Yes pex will work with Sloan valves, its simply a matter of sizing the system correctly. Sounds like you may need a 1" trunk line, also at least a 3/4 hot water trunk line. Are you looking for material costs or labor costs also, because labor is completely dependant on you area.
I'm in Detroit. Let's see if we can do a rough estimate on both. I know I can get the materials, as far as the piping but I'm not sure about a manifold for the pex. Also, the main water line from the street and the water meter in the house has already been replaced with CPVC piping. Problem is it's tied into old galvanized riser piping for the hot and cold water.
Well you can do pex 2 ways. You can run it like you would copper. Meaning you run one main line and put in T's for all the fixtures as you go. You can also do what is called a "home run" system, where you run individual lines from a manifold as you were referring to. Since you have sloan valves, you would have to run individual larger lines from the water service to provide them with the needed water volume, if you ran a home run system.
Let's go with the home run system then. What you first described has already been attempted by a plumbing company that I hired. It not only looks terrible, 2 of the sloan toilets don't flush properly. The do have new Zurn valves on them now but it has galvanized risers. The other sloan toilet still has the original sloan valve and it flushes fine but it's tied into a copper riser. That's the only riser that is copper.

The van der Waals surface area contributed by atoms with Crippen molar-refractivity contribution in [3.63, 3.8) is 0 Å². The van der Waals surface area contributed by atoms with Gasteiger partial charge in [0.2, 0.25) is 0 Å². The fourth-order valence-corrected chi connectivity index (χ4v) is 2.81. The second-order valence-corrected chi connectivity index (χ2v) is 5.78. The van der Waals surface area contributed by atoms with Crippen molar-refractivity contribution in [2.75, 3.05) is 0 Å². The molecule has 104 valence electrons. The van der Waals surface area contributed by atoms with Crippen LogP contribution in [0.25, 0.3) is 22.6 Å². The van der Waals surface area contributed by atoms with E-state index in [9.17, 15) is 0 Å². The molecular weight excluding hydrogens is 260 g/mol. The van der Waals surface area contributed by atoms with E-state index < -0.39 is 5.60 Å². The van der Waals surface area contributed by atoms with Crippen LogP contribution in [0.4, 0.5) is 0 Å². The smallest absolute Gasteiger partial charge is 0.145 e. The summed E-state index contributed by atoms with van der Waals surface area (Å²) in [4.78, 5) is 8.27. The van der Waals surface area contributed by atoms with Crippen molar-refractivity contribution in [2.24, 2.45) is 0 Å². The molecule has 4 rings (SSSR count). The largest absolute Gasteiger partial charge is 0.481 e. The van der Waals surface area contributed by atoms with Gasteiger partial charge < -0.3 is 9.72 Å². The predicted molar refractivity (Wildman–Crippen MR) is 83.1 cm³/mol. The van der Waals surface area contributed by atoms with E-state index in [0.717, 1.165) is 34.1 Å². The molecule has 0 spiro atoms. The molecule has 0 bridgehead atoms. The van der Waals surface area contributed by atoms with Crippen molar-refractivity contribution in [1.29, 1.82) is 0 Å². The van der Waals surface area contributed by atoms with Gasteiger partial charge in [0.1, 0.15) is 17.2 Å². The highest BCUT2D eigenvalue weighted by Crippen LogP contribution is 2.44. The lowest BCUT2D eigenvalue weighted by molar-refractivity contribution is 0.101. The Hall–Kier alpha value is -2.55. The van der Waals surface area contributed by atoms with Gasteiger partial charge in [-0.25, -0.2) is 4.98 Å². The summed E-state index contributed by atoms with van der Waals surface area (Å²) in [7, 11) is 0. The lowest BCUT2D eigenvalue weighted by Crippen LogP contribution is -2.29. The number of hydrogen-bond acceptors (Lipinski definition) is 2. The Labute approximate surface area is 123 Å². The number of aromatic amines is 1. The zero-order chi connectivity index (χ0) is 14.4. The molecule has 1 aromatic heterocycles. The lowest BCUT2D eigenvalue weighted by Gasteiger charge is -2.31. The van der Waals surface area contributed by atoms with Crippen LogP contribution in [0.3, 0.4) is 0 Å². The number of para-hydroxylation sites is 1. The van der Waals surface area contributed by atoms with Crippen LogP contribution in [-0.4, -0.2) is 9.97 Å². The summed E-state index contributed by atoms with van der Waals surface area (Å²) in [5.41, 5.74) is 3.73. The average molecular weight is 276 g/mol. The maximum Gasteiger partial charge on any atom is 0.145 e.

This house was built in 1926, the galvanized pipes need to go. All of them.
Copper from the boiler and the hot water heater is new so you can omit that. Also copper to the washing machine is also new. I forgot to mention that. That can also stay.
I completely understand, I dealt with alot of old galvanised. I believe you will need around 1500 feet of 1/2 pex and 1 roll of 3/4 pex. You will need a 10 tap cold manifold and an 8 tap hot manifold.. You will need 4 3/4 T's for the toilets. I would expect the materials to run around $900-$1200. This should take 2 men 2 to 2.5 days if everything is readily open and easy access so 32-40 man hours at $75/hr $2400-$3000 in labor at a service rate. A bid job would probably make it about 15-20% cheaper.
I would look into a "mana block" system for your 1/2 inch lines, its cheaper than the manifolds and you can expand it as you need to.
Well that's good news. Unfortunately I paid $6000 for the hack job that was done and I am not happy at all. The original contract states they were to install a Pex Distribution System and it was not done. The plumber that did the work was eventually fired but not because of me. So now the plumbing company keeps making band aid fixes. I've had at least 6 leaks and this has been dragging out since Sept 6th! I live in the house and I feel like I'm camping.
I've seen that before and I feel for you. That is deff the advantage of the home run system. No Joints!! One warning on it though, it takes a long time to get hot water to the farthest fixtures.
I would consider talking to the city about the companies surety bond. If the work is substandard they are required to fix it or the bond is forefiet. meaning they can't work in the city.
Don't worry. I made the owner of the company come over here today and I had a list a mile long. They are "working on" a resolution. I personally don't think I want them to touch another thing in this house so that's why I contacted you so I have a rough idea of the cost to have another company come in and do the job.
Now that's some great advice! I will get in contact with the city.
Good luck, have a good night!